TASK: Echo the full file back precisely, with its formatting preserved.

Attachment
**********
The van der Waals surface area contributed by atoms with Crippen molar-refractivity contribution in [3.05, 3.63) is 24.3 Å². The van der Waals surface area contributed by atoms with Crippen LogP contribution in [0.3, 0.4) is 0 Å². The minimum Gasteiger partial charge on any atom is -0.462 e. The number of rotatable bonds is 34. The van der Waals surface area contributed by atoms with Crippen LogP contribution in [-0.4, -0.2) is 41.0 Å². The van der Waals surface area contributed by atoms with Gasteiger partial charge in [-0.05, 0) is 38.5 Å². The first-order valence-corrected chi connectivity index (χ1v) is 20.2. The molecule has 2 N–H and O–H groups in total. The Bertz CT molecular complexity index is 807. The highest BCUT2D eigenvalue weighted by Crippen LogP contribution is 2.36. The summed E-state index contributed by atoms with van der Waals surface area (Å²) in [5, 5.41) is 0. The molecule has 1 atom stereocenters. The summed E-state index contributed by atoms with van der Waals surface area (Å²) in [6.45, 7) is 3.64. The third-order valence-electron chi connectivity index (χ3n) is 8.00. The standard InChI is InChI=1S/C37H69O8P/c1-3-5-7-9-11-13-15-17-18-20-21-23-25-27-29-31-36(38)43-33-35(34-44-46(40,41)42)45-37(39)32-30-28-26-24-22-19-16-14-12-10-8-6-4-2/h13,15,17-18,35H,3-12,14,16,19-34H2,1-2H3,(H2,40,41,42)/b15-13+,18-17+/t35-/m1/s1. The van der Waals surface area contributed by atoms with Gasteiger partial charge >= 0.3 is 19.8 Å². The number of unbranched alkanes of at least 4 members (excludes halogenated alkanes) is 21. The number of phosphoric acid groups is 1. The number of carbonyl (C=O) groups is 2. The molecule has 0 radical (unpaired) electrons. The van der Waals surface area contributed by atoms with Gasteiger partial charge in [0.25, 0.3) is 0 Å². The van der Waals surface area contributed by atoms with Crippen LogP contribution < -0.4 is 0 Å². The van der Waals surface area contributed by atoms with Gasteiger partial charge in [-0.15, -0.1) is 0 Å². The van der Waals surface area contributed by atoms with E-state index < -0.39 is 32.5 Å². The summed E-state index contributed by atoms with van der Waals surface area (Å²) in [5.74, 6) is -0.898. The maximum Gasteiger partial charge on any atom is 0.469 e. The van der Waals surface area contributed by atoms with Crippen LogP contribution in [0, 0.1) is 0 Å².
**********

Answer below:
The van der Waals surface area contributed by atoms with Crippen molar-refractivity contribution in [3.05, 3.63) is 24.3 Å². The van der Waals surface area contributed by atoms with Crippen LogP contribution in [0.3, 0.4) is 0 Å². The minimum Gasteiger partial charge on any atom is -0.462 e. The number of rotatable bonds is 34. The van der Waals surface area contributed by atoms with Crippen LogP contribution in [-0.4, -0.2) is 41.0 Å². The van der Waals surface area contributed by atoms with Gasteiger partial charge in [-0.05, 0) is 38.5 Å². The first-order valence-corrected chi connectivity index (χ1v) is 20.2. The molecule has 2 N–H and O–H groups in total. The Bertz CT molecular complexity index is 807. The highest BCUT2D eigenvalue weighted by Crippen LogP contribution is 2.36. The summed E-state index contributed by atoms with van der Waals surface area (Å²) in [5, 5.41) is 0. The molecule has 1 atom stereocenters. The summed E-state index contributed by atoms with van der Waals surface area (Å²) in [6.45, 7) is 3.64. The third-order valence-electron chi connectivity index (χ3n) is 8.00. The standard InChI is InChI=1S/C37H69O8P/c1-3-5-7-9-11-13-15-17-18-20-21-23-25-27-29-31-36(38)43-33-35(34-44-46(40,41)42)45-37(39)32-30-28-26-24-22-19-16-14-12-10-8-6-4-2/h13,15,17-18,35H,3-12,14,16,19-34H2,1-2H3,(H2,40,41,42)/b15-13+,18-17+/t35-/m1/s1. The van der Waals surface area contributed by atoms with Gasteiger partial charge >= 0.3 is 19.8 Å². The number of unbranched alkanes of at least 4 members (excludes halogenated alkanes) is 21. The number of phosphoric acid groups is 1. The number of carbonyl (C=O) groups is 2. The molecule has 0 radical (unpaired) electrons. The van der Waals surface area contributed by atoms with Gasteiger partial charge in [0.25, 0.3) is 0 Å². The van der Waals surface area contributed by atoms with Crippen LogP contribution < -0.4 is 0 Å². The van der Waals surface area contributed by atoms with Gasteiger partial charge in [-0.15, -0.1) is 0 Å². The van der Waals surface area contributed by atoms with E-state index < -0.39 is 32.5 Å². The summed E-state index contributed by atoms with van der Waals surface area (Å²) in [5.74, 6) is -0.898. The maximum Gasteiger partial charge on any atom is 0.469 e. The van der Waals surface area contributed by atoms with Crippen LogP contribution in [0, 0.1) is 0 Å².